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The space between our heads

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04.08.2020

In a nondescript building in Seattle, a man sits strapped to a chair with his right hand resting on a touchpad. Pressed against his skull is a large magnetic coil that can induce an electrical current in the brain, a technique known as transcranial magnetic stimulation. The coil is positioned in such a way that a pulse will result in a hand movement. A mile away in another building, another man looks at a screen while 64 electrodes in a shower cap record his brain activity using electro-encephalography. Rough activation patterns are fed back to the computer so that he, by concentrating, can move a dot a small distance on the screen. As he focuses, a simple signal derived from the brain activity is transmitted to the first building, where another computer tells the magnetic coil to deliver its pulse. The first man’s hand jolts upward, then falls down on the touchpad, where the input is registered as a move in a video game. Then a cannon is fired and a city is saved – by two bodies acting as one.

As gameplay goes, the result might seem modest, but it has far-reaching implications for human interaction – at least if we believe the team of scientists at the University of Washington led by the computer scientist Rajesh Rao who ran this experiment. This is one of the first prototypes of brain-to-brain interfaces in humans. From the sender’s motionless concentration to the receiver’s involuntary twitch, they form a single distributed system, connected by wires instead of words. ‘Can information that is available in the brain be transferred directly in the form of the neural code, bypassing language altogether?’ the scientists wondered in writing up the results. A Barcelona team reached a similar result with people as far apart as India and France. With a gush of anticipation, they exclaim: ‘There is now the possibility of a new era in which brains will dialogue in a more direct way.’

The popular media has been quick to jump on the bandwagon as the prototypes make global headlines. Big Think declared brain-to-brain interfaces ‘the next great leap in human communication’. The tech entrepreneur Elon Musk speculated about how a neural prosthetic to be made by one of his own companies might ‘solve the data rate issue’ of human communication. The idea is that, given high bandwidth physical connectivity, language will simply become obsolete. Will we finally be able to escape the tyranny of words and enjoy the instant sharing of ideas?

Let’s face it: we’ve all had second thoughts about language. Hardly a day goes by when we don’t stumble for words, stagger into misunderstandings, or struggle with a double negative. It’s a frightfully cumbersome way to express ourselves. If language is such a slippery medium, perhaps it is time to replace it with something more dependable. Why not cut out the middleman and connect brains directly? The idea is not new. As the American physicist and Nobel laureate Murray Gell-Mann mused in The Quark and the Jaguar (1994): ‘Thoughts and feelings would be completely shared, with none of the selectivity or deception that language permits.’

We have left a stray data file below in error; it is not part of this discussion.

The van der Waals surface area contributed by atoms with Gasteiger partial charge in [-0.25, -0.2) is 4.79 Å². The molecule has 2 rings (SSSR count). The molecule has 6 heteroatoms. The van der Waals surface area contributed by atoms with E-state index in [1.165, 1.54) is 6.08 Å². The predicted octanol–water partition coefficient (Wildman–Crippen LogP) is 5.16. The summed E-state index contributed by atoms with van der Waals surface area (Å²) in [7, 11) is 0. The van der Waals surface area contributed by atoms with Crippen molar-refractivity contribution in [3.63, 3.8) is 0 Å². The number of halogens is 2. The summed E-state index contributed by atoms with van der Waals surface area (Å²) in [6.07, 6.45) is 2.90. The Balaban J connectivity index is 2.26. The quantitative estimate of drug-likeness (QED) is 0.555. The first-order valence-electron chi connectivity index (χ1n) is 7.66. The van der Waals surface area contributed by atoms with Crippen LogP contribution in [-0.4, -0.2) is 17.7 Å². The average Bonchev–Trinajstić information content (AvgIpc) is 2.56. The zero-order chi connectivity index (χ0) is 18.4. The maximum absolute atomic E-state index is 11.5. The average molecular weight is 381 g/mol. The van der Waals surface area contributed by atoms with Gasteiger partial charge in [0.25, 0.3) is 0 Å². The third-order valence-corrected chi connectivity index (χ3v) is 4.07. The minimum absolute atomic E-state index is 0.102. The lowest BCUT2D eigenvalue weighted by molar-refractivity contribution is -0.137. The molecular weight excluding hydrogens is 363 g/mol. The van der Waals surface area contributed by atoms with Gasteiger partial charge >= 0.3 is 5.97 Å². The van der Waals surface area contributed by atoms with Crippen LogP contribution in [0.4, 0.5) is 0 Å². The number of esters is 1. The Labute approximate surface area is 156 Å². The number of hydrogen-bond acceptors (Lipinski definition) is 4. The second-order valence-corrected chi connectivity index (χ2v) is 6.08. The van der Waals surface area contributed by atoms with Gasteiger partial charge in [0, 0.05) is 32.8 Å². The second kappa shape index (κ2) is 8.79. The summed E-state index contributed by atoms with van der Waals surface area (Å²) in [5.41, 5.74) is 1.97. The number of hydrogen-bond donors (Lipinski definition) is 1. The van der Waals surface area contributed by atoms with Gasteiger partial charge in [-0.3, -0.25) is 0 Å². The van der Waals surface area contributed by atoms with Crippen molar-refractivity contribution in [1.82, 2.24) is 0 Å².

It is useful to examine this view of language carefully, for it is quite alluring. Rao and his team complain about how hard it can be to verbalise feelings or forms of knowledge even if they are introspectively available. On Twitter, Musk has described words as ‘a very lossy compression of thought’. How frustrating to have such a rich mental life and be stuck with such poor resources for expressing it! But no matter how much we can sympathise with this view, it misses a few crucial insights about language. First, words are tools. They can be misplaced or misused like any tool, but they are often useful for what they’ve been designed to do: help us say just what we want to say, and no more. When we choose our words carefully, it is because we know that there is a difference between private worlds and public words. There had better be, since social life depends on it.

Second, and more subtly, this view sees language as merely a channel for information: just as the speaking tube has made way for the telephone, so language can be done away with if we connect brains directly. This overlooks that language is also an infrastructure for social action. Think of everyday conversations, in which we riff off on a theme, recruit others to do stuff, relate to those around us. We don’t just spout information indiscriminately; we apportion our words in conversational turns and build on each others’ contributions. Language in everyday use is less like a channel and more like a tango: a fluid interplay of moves in which people can act as one, yet also retain their individuality. In social interaction there is room, by design, for consent and dissent.

The difference with current concepts of brain-to-brain interfaces couldn’t be greater. A transcranial magnetic pulse leaves no room for doubt, but none for deliberation either. Its effect is as immediate as it is involuntary. We can admire the sheer efficiency of this form of........

© Aeon


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